The Church calls us to fast and abstinence, personal and communal worship, the works of mercy. Many Catholics choose particular penances and practices of self_denial, attend daily Mass, reach out to neighbors in need.
This book grew out of my personal efforts in recent years to "keep Lent" by reflecting more seriously on the Word of God and by applying that Word to my daily life. The revised Lectionary of the Church offers a rich menu of biblical readings for each day of Lent. These readings highlight the major themes of the season: faith, conversion, Baptism, prayer, penance, charity.
The first reading of each day is from the Old Testament; the dominant themes are God's covenant with his people, his promise and gift of the Suffering Servant, his call to repentance and conversion. The Gospel readings for the first three weeks of Lent are chosen from Matthew, Mark, and Luke; no particular order is evident, but some of the major events in the life and ministry of Jesus (for example, his temptation in the desert, his transfiguration, his encounter with the Samaritan woman) are emphasized.
Beginning with the fourth week of Lent, the challenging Gospel of John is read in order.
The purpose of DAY BY DAY THROUGH LENT is to help the reader reflect on these biblical readings, to pray over them, and to apply them to his or her own life. The format of the book is simple: After indicating the Scripture readings for the day, I focus on one passage from one of the readings. I then offer a reflection on that passage. In these reflections I try to throw light on the basic biblical meaning of the passage and also show how this meaning touches our lives.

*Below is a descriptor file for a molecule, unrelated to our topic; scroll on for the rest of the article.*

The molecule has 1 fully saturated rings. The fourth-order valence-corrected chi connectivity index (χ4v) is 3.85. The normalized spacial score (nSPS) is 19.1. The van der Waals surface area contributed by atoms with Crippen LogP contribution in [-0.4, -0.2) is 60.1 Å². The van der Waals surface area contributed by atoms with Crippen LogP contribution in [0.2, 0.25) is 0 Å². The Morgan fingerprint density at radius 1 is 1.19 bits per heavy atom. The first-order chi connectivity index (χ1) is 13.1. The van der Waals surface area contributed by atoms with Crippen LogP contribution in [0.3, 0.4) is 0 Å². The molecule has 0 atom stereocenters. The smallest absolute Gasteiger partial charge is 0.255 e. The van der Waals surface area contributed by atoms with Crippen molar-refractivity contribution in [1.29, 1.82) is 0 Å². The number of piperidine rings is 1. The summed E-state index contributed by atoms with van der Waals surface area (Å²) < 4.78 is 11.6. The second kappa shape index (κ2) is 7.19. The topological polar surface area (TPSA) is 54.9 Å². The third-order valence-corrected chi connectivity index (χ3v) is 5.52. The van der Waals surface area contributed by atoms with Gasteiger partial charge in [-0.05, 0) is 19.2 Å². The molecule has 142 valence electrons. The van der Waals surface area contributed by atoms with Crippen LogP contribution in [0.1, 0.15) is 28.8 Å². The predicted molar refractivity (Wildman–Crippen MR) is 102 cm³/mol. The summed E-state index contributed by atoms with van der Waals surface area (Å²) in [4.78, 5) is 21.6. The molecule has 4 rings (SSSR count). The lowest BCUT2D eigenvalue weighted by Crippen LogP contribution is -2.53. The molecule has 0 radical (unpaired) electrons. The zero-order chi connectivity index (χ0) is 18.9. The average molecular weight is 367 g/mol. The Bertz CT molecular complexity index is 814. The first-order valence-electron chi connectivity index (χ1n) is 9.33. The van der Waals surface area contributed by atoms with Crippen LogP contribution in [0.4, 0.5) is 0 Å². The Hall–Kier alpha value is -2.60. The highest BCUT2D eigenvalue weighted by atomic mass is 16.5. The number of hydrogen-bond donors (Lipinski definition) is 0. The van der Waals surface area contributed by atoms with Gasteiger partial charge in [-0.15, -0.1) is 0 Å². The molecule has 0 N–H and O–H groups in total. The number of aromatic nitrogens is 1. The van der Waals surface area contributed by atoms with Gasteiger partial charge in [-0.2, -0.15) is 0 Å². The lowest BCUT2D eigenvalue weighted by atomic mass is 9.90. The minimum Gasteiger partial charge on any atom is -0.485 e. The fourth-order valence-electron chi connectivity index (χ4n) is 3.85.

(Since the readings were selected precisely for the liturgies of Lent, there is a certain amount of repetition of major themes: Baptism, for example, is emphasized frequently; so, too, are repentance and charity. But since these reflections are not meant to be read straight through, as one would read a novel, I trust that the repetition will not be too distracting.)
After the reflection is a prayer, drawn ordinarily from the Psalms or from the Liturgy and suited to the theme of the reflection. My hope is that the brief prayer cited here would be a prayer_starter, a point of departure for the more personal and intimate prayer of the reader.
Finally, there is a practice: a suggested way of applying the Word of God in a concrete fashion. It goes without saying that these suggested practices are simply examples of what an individual might do. The practice for the day will be of value in the measure that it touches one's real life.
I offer this book, then, not as a neat package but as a practical help: a help to reflect on the Word of God, a help to respond to that Word in love and prayer, a hemp to apply that Word to one's life and circumstances. I think of these reflections, prayers, and practices as potential springboards from which the reader can leap into a more intimate dialogue with the Lord and a more personal response to his Word.
I ask the Lord of Lent to bless all those people who, in various ways, have helped me to understand and appreciate the Word of God. At the same time I ask the Lord to bless all those who use this book. From those who gain something from it (and even from those who don't) I ask a small prayer for the author. - Daniel L. Lowery, C.SS.R.